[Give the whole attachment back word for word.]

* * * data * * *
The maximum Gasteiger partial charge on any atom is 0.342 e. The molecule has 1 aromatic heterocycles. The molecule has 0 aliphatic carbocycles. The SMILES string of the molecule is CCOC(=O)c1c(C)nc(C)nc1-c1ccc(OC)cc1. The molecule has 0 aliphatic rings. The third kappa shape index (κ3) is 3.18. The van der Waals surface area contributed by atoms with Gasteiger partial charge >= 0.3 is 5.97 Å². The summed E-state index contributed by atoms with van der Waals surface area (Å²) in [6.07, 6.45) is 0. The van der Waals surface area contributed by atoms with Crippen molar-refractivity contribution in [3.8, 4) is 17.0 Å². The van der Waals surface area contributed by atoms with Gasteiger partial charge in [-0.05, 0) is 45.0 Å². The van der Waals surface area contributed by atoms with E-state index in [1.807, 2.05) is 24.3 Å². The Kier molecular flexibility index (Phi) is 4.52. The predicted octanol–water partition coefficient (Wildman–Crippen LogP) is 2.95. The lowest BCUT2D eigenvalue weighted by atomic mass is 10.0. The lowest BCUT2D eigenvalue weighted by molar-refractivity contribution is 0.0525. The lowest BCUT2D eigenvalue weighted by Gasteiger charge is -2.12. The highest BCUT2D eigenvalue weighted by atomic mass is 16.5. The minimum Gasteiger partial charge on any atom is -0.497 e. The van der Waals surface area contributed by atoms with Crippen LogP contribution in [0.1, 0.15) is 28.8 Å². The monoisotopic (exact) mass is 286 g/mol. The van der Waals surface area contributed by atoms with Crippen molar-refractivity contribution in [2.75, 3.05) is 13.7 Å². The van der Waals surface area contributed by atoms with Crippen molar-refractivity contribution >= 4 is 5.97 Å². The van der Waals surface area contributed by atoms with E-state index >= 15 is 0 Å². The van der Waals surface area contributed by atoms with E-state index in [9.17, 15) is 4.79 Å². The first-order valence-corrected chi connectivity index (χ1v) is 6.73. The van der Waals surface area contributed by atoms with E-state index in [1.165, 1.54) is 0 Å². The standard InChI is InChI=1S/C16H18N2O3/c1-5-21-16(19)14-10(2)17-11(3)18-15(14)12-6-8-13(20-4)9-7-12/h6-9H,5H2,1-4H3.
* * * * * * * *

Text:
The maximum Gasteiger partial charge on any atom is 0.342 e. The molecule has 1 aromatic heterocycles. The molecule has 0 aliphatic carbocycles. The SMILES string of the molecule is CCOC(=O)c1c(C)nc(C)nc1-c1ccc(OC)cc1. The molecule has 0 aliphatic rings. The third kappa shape index (κ3) is 3.18. The van der Waals surface area contributed by atoms with Gasteiger partial charge >= 0.3 is 5.97 Å². The summed E-state index contributed by atoms with van der Waals surface area (Å²) in [6.07, 6.45) is 0. The van der Waals surface area contributed by atoms with Crippen molar-refractivity contribution in [3.8, 4) is 17.0 Å². The van der Waals surface area contributed by atoms with Gasteiger partial charge in [-0.05, 0) is 45.0 Å². The van der Waals surface area contributed by atoms with E-state index in [1.807, 2.05) is 24.3 Å². The Kier molecular flexibility index (Phi) is 4.52. The predicted octanol–water partition coefficient (Wildman–Crippen LogP) is 2.95. The lowest BCUT2D eigenvalue weighted by atomic mass is 10.0. The lowest BCUT2D eigenvalue weighted by molar-refractivity contribution is 0.0525. The lowest BCUT2D eigenvalue weighted by Gasteiger charge is -2.12. The highest BCUT2D eigenvalue weighted by atomic mass is 16.5. The minimum Gasteiger partial charge on any atom is -0.497 e. The van der Waals surface area contributed by atoms with Crippen LogP contribution in [0.1, 0.15) is 28.8 Å². The monoisotopic (exact) mass is 286 g/mol. The van der Waals surface area contributed by atoms with Crippen molar-refractivity contribution in [2.75, 3.05) is 13.7 Å². The van der Waals surface area contributed by atoms with Crippen molar-refractivity contribution >= 4 is 5.97 Å². The van der Waals surface area contributed by atoms with E-state index >= 15 is 0 Å². The van der Waals surface area contributed by atoms with E-state index in [9.17, 15) is 4.79 Å². The first-order valence-corrected chi connectivity index (χ1v) is 6.73. The van der Waals surface area contributed by atoms with E-state index in [1.165, 1.54) is 0 Å². The standard InChI is InChI=1S/C16H18N2O3/c1-5-21-16(19)14-10(2)17-11(3)18-15(14)12-6-8-13(20-4)9-7-12/h6-9H,5H2,1-4H3.